How does it work?
Alternative Dispute Resolution is a way of resolving deposit disputes at the end of a tenancy, rather than using the traditional route of the Courts. In the event of a dispute arising, the decision about who should receive the deposit is made by an impartial qualiﬁed adjudicator. The adjudicator will make their decision in an unbiased way, based on the evidence each party provides.
If you’re involved in a dispute with your landlord you’ll be required to submit evidence, which can include; photographs, inventories, invoices and/or other relevant information. You’ll need to supply this within a specified timescale. Our adjudicator will consider all of the evidence submitted and decide how the deposit should be distributed. The more evidence you can collect the stronger your case will be.
The deposit remains as your property until your landlord has successfully claimed all or part of it. You and your landlord must consent to using our Alternative Dispute Resolution service before we can review the case.
How much does it cost?
Our Alternative Dispute Resolution service is free.
What are the submission deadlines?
If you or your landlord decides to claim all or part of the deposit, you must provide us with either a Joint Deposit Repayment Form, if it’s a Joint Repayment, or a Statutory Declaration if it’s a Single Claim. Both types of claim must be received by us as soon as possible after the tenancy has finished. Your evidence must have been received by us within 14 days of our request for evidence. It will then be passed to one of our adjudicators who’ll then have 28 days from the date of receiving the case file to make a decision.
For more information about deposit disputes visit Our Processes page for our guides.
Return of your deposit
What might affect the return of your deposit?
We want you to be confident you’ll receive your whole deposit back when your tenancy ends so we’ve created a common list of reasons why your letting agent/landlord may claim all or part of your deposit:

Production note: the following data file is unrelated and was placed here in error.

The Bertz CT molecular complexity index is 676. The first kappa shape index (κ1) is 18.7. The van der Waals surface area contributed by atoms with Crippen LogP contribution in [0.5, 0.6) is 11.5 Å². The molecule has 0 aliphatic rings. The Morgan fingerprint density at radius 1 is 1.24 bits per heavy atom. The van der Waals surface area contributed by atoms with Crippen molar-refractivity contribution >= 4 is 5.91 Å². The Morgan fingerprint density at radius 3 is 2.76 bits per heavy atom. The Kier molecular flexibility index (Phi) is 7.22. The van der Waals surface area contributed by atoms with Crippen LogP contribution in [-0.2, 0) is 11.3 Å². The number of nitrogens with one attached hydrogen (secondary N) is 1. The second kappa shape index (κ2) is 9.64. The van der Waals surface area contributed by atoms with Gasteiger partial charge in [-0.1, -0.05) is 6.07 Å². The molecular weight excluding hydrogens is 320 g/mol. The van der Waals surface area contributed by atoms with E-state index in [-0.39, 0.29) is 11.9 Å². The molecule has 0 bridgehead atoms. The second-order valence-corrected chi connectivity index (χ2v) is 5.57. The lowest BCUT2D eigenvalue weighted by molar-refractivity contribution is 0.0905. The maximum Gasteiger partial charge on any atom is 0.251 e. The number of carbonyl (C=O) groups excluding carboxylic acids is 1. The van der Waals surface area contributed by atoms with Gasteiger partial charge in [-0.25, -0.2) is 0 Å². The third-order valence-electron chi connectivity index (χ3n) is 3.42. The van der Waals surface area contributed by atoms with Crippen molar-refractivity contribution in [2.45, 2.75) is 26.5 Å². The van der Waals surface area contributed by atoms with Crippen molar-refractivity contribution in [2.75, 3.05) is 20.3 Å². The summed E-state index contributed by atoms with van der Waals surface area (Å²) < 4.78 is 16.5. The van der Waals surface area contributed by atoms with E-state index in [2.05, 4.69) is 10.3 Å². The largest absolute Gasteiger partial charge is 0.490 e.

Rent arrears – if you either miss a payment or you leave the property without paying the last month.
Outstanding utilities and bills – if your landlord is required to pay outstanding bills they may deduct this from your deposit.
Redecoration – your letting agent/landlord will know they should allow for wear and tear depending on the age and condition of the property at check in. If they need to redecorate for anything other than fair wear and tear, the cost of this is likely to be claimed from your deposit.
Cleaning – this covers carpet stains, dirty ovens and any other cleaning costs. Make sure you give your rented property a full clean before you move out so your letting agent/landlord won’t need to charge you. Taking photographs of the property is a good way to prove the condition you left it in.
Gardening – if you have a garden you should make sure it is left in a good condition. The season will be taken into account because if you moved in during the spring and moved out in winter the garden will appear different. Again, photographs are a good way of clearly showing the condition at check in and check out.
Damage to property – if your landlord is claiming the full replacement cost for an item which was not new at the start of the tenancy (e.g. a washing machine), then the amount of your deposit they may be awarded will reflect the replacement cost of a second-hand equivalent.
You will also require one months rent when moving in as your contract is payable in advance.